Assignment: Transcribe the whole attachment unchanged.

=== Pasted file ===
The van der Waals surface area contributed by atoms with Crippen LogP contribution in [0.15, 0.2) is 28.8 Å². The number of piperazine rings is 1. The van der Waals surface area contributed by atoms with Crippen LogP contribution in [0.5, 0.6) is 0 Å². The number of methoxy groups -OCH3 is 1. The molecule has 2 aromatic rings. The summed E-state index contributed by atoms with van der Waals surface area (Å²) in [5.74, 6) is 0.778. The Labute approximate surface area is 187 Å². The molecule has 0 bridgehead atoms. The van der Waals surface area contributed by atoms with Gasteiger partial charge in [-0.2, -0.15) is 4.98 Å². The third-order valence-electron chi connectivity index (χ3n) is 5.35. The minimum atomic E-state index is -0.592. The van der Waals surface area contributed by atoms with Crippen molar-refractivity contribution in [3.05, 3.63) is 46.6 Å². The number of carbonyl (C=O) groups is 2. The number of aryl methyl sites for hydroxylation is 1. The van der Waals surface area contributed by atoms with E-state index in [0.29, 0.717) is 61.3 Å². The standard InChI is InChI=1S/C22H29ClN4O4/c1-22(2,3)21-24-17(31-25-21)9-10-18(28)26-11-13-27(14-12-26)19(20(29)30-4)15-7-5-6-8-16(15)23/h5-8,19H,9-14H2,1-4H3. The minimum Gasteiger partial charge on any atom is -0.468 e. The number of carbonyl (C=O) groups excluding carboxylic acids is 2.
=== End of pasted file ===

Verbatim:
The van der Waals surface area contributed by atoms with Crippen LogP contribution in [0.15, 0.2) is 28.8 Å². The number of piperazine rings is 1. The van der Waals surface area contributed by atoms with Crippen LogP contribution in [0.5, 0.6) is 0 Å². The number of methoxy groups -OCH3 is 1. The molecule has 2 aromatic rings. The summed E-state index contributed by atoms with van der Waals surface area (Å²) in [5.74, 6) is 0.778. The Labute approximate surface area is 187 Å². The molecule has 0 bridgehead atoms. The van der Waals surface area contributed by atoms with Gasteiger partial charge in [-0.2, -0.15) is 4.98 Å². The third-order valence-electron chi connectivity index (χ3n) is 5.35. The minimum atomic E-state index is -0.592. The van der Waals surface area contributed by atoms with Crippen molar-refractivity contribution in [3.05, 3.63) is 46.6 Å². The number of carbonyl (C=O) groups is 2. The number of aryl methyl sites for hydroxylation is 1. The van der Waals surface area contributed by atoms with E-state index in [0.29, 0.717) is 61.3 Å². The standard InChI is InChI=1S/C22H29ClN4O4/c1-22(2,3)21-24-17(31-25-21)9-10-18(28)26-11-13-27(14-12-26)19(20(29)30-4)15-7-5-6-8-16(15)23/h5-8,19H,9-14H2,1-4H3. The minimum Gasteiger partial charge on any atom is -0.468 e. The number of carbonyl (C=O) groups excluding carboxylic acids is 2.